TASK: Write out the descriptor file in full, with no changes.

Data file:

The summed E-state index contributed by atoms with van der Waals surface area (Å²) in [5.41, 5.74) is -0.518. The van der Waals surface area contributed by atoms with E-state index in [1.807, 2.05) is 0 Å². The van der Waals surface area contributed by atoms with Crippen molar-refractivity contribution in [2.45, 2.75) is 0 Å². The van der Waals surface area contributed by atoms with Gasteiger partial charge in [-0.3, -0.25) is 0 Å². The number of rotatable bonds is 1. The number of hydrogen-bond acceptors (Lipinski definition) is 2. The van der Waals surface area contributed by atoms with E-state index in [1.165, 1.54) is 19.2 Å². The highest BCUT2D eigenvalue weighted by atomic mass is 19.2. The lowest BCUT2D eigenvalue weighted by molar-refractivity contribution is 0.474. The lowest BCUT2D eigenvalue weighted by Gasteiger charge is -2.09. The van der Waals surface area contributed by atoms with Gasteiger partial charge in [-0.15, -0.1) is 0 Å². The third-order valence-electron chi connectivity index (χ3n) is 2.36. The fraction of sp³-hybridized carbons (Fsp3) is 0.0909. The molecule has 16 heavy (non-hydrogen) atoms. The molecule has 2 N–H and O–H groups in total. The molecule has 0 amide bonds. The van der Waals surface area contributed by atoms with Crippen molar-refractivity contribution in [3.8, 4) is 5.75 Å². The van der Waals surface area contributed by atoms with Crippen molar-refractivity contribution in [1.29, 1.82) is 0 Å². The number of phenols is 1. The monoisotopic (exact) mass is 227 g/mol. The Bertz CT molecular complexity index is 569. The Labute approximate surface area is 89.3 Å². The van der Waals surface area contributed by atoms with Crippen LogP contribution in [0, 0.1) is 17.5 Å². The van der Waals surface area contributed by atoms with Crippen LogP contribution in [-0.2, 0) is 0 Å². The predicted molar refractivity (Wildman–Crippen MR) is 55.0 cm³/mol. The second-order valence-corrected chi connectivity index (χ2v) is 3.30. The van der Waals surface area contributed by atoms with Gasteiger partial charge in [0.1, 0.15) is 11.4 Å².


The summed E-state index contributed by atoms with van der Waals surface area (Å²) in [5.41, 5.74) is -0.518. The van der Waals surface area contributed by atoms with E-state index in [1.807, 2.05) is 0 Å². The van der Waals surface area contributed by atoms with Crippen molar-refractivity contribution in [2.45, 2.75) is 0 Å². The van der Waals surface area contributed by atoms with Gasteiger partial charge in [-0.3, -0.25) is 0 Å². The number of rotatable bonds is 1. The number of hydrogen-bond acceptors (Lipinski definition) is 2. The van der Waals surface area contributed by atoms with E-state index in [1.165, 1.54) is 19.2 Å². The highest BCUT2D eigenvalue weighted by atomic mass is 19.2. The lowest BCUT2D eigenvalue weighted by molar-refractivity contribution is 0.474. The lowest BCUT2D eigenvalue weighted by Gasteiger charge is -2.09. The van der Waals surface area contributed by atoms with Gasteiger partial charge in [-0.15, -0.1) is 0 Å². The third-order valence-electron chi connectivity index (χ3n) is 2.36. The fraction of sp³-hybridized carbons (Fsp3) is 0.0909. The molecule has 16 heavy (non-hydrogen) atoms. The molecule has 2 N–H and O–H groups in total. The molecule has 0 amide bonds. The van der Waals surface area contributed by atoms with Crippen molar-refractivity contribution in [3.8, 4) is 5.75 Å². The van der Waals surface area contributed by atoms with Crippen molar-refractivity contribution in [1.29, 1.82) is 0 Å². The number of phenols is 1. The monoisotopic (exact) mass is 227 g/mol. The Bertz CT molecular complexity index is 569. The Labute approximate surface area is 89.3 Å². The van der Waals surface area contributed by atoms with Crippen LogP contribution in [0, 0.1) is 17.5 Å². The van der Waals surface area contributed by atoms with Crippen LogP contribution in [-0.2, 0) is 0 Å². The predicted molar refractivity (Wildman–Crippen MR) is 55.0 cm³/mol. The second-order valence-corrected chi connectivity index (χ2v) is 3.30. The van der Waals surface area contributed by atoms with Gasteiger partial charge in [0.1, 0.15) is 11.4 Å².